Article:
The Six-month Dating Experiment Part Two: Addressing My Neuroses

When I made my New Year’s resolutions, I didn’t expect them to unfold as they have.

I’m not given to setting grandiose goals just because the calendar changes. But as I searched for a new planner and adjusted to writing 2005 on checks, I realized I needed more than these external changes. I needed to adjust my attitude toward men.

I don’t have any tragic reasons for being the way I am (scared, bitter, overly analytical, stand-offish). But after a series of completely normal rejections and breakups, I gave up on maintaining healthy relationships with men. I built walls to keep my heart safe, and in the process my social skills regressed to those of a seventh grader. At least, that’s the way it feels. Two weeks with Dr. Henry Cloud as my “dating coach” (via his book How to Get a Date Worth Keeping: Be Dating in Six Months or Your Money Back) have revealed just how far I have to go.

I asked a group of friends to hold me accountable during this six-month experiment. Not only do I want to be sure I am not doing anything unbiblical, I also want them to hold me to this commitment and tell me if they think I’m getting too serious too quickly. (Though at the moment it’s hard to imagine even one date, much less a relationship!)

Then came step one. It sounded easy enough: I was to maintain a log of guys I met who fit three qualifications. They had to be new to me, have enough interaction with me to be interested and have a way to follow through. No action just yet—merely observation.

I wasn’t surprised that I only logged one guy each of these two weeks. Neither was it a shock to see how many people I could be talking to—at church, at the library and even occasionally at work. My only surprise was how I reacted when they came around. My interaction with a man at work perfectly illustrates my problem. I met this attractive man one day—I even spent 20 minutes sitting by him at lunch. I could have counted the words I uttered on my fingers. I clammed up, afraid of saying something stupid or, worse still, looking like I was hitting on him. After he left, I realized how foolish I was. There were several safe questions I could have asked, just to get conversation rolling. “How long have you been working here?” “Where did you go to college?” “Where did you grow up?” They’re nothing exciting, but at least I could have breached the awkward silence and gotten out of my head for a moment.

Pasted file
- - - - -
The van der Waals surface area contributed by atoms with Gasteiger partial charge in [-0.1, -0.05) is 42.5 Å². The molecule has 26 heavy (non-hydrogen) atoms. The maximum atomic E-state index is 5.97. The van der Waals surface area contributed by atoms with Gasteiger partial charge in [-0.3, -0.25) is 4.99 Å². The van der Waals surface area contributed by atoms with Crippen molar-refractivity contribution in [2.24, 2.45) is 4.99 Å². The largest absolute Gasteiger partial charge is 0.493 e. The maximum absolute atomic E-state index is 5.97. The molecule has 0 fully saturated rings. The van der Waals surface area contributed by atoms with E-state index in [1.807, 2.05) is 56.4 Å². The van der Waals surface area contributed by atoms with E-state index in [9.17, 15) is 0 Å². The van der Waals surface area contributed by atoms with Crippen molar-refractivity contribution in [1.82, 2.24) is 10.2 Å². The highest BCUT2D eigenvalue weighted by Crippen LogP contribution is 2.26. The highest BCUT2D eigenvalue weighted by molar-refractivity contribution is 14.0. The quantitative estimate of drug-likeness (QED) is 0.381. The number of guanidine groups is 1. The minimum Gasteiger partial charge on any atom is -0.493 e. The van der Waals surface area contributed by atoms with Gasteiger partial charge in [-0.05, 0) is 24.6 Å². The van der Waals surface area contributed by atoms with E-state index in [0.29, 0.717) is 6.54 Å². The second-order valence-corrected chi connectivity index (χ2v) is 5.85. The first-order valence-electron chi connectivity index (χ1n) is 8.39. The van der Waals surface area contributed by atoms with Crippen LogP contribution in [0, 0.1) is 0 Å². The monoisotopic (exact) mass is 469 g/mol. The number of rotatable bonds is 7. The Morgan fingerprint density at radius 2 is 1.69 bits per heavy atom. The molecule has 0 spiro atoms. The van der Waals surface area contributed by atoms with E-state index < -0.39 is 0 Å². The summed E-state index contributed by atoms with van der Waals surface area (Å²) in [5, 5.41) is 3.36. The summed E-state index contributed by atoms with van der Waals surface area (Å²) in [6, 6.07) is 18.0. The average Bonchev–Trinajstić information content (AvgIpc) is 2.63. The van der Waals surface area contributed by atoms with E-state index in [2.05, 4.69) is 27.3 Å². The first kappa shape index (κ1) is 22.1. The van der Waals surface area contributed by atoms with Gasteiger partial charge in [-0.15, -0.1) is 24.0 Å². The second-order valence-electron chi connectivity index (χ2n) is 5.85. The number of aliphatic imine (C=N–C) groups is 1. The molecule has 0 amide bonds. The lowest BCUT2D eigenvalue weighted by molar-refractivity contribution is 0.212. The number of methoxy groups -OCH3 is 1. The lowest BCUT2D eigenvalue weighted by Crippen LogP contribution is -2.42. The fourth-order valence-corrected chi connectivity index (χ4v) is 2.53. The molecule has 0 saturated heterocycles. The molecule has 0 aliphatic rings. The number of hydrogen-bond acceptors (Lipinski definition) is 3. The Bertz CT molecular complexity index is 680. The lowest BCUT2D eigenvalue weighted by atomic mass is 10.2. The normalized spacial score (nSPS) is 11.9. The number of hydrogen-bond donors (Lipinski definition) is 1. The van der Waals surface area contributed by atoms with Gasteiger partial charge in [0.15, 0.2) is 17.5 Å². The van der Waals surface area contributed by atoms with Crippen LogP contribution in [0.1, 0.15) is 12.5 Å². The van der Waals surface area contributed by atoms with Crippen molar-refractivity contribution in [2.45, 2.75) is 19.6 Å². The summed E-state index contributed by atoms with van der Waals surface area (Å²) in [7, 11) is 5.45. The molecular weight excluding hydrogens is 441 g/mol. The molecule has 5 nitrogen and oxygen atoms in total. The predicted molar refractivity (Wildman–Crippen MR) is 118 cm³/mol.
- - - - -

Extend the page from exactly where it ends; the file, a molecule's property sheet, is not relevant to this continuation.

That’s really the purpose of this experiment. I’m not on a mission to find free Friday night dinners or even a husband. My goal is to get past this paranoia I have around men and learn to enjoy friendships with them again. As Dr. Cloud wrote, “This book is about growing and healing your whole relational life, and as a result, your dating life will grow. Heal the tree, and the fruit will change.”

It may take the full six months, but at least I’m on my way to transformation.

See Also

Related Link: THE SIX-MONTH DATING EXPERIMENT PART ONE: THE LAST FIVE YEARS

[Carla Jean Whitley is a substitute teacher who is hit on my middle school students more frequently than by men her own age.]

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